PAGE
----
Stores also play on their customers’ emotions by selecting music that evokes a sense of nostalgia, particularly during the holiday season. This could be the reason why Halloween decorations and holiday music tend to hit the stores around the same time: to entice customers to start spending sooner, rather than later.

The nose isn’t off limits.

That’s not love in the air you smell. That’s a marketing tactic.

There’s no shame in most retailers’ games, which means they don’t mind sending subliminal messages to your nose. Store employees fill the air with inviting scents, as their employers know that “warm” fragrances make consumers feel crowded and ultimately less confident because of it.

To make up for this chink in the armor, buyers will spend more money on prestigious items. Keep that in mind the next time you smell cinnamon aroma and get the urge to treat yourself to something pricey.

Yes, your mind is playing tricks on you.

You may not even know it, but the moment you walk into a store you’re being challenged to a mind game.

Perform a cart check.

No, it’s not your imagination: Shopping carts are bigger now. They actually seem to be getting larger by the week.

The reasoning behind the cart’s increased girth is probably sneakier than you might think. It makes sense that stores that offer bulk purchases have larger carts, as their size is more accommodating to bigger pieces of merchandise. However, that’s not really what the size change is about.

When it comes down to it, this move is all about increasing the bottom line. Buyers may feel inclined to fill the oversized cart, resulting in more cash spent.

Here’s an idea: beat the retailers at their own game by using a shopping basket.

The type of change you get can tell you a lot.

Pay attention to how the cashier hands you back your change the next time you pay for something in cash. Chances are, the store employee will count out the bills as they are placed in your hand. No, he or she isn’t just proving that you were given the accurate amount back. Instead, this is a technique used to encourage buyers to spend their money.

Retailers know that shoppers are more likely to drop a few extra bones when they are carrying smaller bill denominations. How are they so sure? A 2009 study in the Journal of Consumer Research from University of Maryland researchers looked into the “denomination effect,” which holds that people are more likely to spend cash when they have it in smaller denominations.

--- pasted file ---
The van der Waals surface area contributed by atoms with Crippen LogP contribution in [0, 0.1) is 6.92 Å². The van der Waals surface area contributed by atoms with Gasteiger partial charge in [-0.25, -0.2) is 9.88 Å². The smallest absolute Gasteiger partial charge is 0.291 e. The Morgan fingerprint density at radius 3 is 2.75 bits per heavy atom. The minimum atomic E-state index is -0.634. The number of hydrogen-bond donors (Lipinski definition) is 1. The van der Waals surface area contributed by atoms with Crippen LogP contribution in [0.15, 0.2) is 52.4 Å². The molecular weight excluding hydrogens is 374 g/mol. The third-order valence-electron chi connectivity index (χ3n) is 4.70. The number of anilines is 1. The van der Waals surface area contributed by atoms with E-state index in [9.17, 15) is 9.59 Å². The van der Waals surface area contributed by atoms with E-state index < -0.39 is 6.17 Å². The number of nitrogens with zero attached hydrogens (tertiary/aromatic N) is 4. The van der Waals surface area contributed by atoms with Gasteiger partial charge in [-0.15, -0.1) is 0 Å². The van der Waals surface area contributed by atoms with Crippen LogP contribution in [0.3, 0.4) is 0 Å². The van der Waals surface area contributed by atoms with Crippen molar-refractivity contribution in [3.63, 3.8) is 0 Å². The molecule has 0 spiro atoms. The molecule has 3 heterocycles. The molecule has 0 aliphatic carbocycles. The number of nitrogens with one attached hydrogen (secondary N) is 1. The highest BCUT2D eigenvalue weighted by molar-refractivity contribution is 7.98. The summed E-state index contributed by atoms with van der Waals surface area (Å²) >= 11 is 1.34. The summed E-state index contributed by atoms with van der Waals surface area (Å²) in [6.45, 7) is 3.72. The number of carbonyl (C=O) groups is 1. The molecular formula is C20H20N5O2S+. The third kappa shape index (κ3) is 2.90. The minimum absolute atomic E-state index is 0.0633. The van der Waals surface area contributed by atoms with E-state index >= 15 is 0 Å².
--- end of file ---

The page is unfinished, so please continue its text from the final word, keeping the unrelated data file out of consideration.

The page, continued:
Cashiers politely remind you of the type of cash you have by calling attention to each bill individually when handing back your change. This is done in the hopes that the next time you stop by, you’ll remember the small bills and have less issue spending money.

The sample station may be deceiving.

It’s pretty common knowledge that stores don’t create sample stations to give customers free food out of the goodness of their hearts. Rather, these highly trafficked stops have ulterior motives.

Your first guess as to what these sinister-sounding reasons may be is probably correct: to encourage shoppers to purchase the showcased items. There’s another reason, however, that probably isn’t so obvious.

This technique is used to help shoppers slow down. You’ve heard the saying about stopping and smelling the roses? The premise here is similar.

Store executives want their customers to slow down, look around, and take in their surroundings. There’s no better place to do this than at a sample station. And by placing many throughout the stores, the stations expose customers to different areas they may not have paid attention to otherwise.

You’ll do well to remember this the next time you visit a station that is conveniently located next to high-priced items you suddenly wish you had.